I think it’s uniquely personal to the individual. Some people go to a gym for the community, congregation, and social networking; others for fitness. I think gyms will roar back because nothing takes the place of human social interaction, and we need it.
But it’s about what you do while you’re there, and the choice you make when you’re at home. If given the opportunity to make an educated decision, whether it’s at the gym or at home, customers will look for things that are healthy and efficient, and that’s where CLMBR succeeds.
So do you see a scenario where one consumer or one household will have a CLMBR, a Peloton, and another connected fitness equipment at home? Or would they have to go for just one device?
It starts with whether or not people can afford it. But yes, the hypothesis is that people will have two devices, even with limited home space — because firstly, doing the same thing over and over again is repetitive and can be boring.
Secondly, mixing up your routine is a common thing to do. This speaks to what CLMBR is all about. We are a space-saving type of device, very different from a bicycle, rower, or treadmill. We use the air space — the vertical space in our homes, versus a lot of horizontal space.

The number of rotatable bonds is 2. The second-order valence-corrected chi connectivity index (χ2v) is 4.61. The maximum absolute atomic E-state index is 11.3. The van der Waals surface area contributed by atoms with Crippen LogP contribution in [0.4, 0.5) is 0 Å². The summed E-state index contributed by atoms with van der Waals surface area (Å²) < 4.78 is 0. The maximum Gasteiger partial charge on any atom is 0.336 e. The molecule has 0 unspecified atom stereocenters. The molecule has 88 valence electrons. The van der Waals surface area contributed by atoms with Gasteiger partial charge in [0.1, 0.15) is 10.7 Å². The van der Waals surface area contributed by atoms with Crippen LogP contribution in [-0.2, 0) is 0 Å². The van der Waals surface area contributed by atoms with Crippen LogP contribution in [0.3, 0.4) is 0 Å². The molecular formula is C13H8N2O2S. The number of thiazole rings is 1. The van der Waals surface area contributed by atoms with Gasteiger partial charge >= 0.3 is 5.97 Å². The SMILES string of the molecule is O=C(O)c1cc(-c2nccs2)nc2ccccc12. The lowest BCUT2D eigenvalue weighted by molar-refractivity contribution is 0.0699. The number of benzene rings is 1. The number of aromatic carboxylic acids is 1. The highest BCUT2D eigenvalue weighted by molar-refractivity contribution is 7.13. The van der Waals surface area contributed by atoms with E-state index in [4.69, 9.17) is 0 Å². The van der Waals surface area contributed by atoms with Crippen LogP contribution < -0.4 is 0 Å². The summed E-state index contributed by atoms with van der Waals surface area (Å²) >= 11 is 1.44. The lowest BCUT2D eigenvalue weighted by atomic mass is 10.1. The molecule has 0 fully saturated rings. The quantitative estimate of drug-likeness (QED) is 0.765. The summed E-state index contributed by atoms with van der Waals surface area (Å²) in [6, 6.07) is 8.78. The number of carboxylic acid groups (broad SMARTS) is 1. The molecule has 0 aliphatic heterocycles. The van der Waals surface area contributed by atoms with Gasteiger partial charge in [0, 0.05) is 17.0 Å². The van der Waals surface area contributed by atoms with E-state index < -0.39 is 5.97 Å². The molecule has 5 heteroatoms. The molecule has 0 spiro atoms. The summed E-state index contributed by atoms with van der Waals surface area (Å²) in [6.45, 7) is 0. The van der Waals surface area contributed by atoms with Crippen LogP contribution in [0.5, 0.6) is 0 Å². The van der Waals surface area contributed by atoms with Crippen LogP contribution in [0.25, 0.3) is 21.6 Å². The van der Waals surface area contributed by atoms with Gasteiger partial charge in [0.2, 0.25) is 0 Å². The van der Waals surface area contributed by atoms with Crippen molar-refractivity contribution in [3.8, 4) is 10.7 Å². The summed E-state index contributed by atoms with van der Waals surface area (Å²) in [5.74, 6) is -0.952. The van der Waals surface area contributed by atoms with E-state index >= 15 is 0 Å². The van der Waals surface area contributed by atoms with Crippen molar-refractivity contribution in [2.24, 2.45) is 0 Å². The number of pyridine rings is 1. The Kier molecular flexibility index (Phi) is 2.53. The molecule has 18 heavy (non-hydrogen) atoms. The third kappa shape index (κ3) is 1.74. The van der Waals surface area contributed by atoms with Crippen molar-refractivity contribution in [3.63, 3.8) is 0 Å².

"From an investor standpoint, I believe that in the near future — let’s say in six months to three years — there’s going to be a lot of consolidation. Investors will come in, acquire and scale up a platform of these devices. It will be more of an omni-channel approach to modality, so you could theoretically see a climbing, rowing, and cycling or running device all under one umbrella subscription. I think many of the big companies are attempting to pursue that strategy now."
Will CLMBR be replacing traditional gym equipment in the gym?
"You’ll see CLMBR as an added option in every gym around the world over the next two years, but not necessarily a replacement."
When we think of traditional boutique exercise, it’s usually: “Run on this treadmill for 15 minutes, then do some weights, then run on the treadmill for 15 more minutes”. But this isn’t a product that addresses the needs of the consumer. For example, my mother can’t use a treadmill as she had a knee replacement, therefore she’s excluded from that activity.
So yes, CLMBR may be replacing traditional equipment in some facilities. But more importantly, you’ll see it as an added modality that serves a very wider audience — a much wider audience than otherwise would be the case.
Avrum Elmakis was one of the speakers at FitTech Summit 2021. Subscribe to our mailing list here to stay up-to-date with our future events.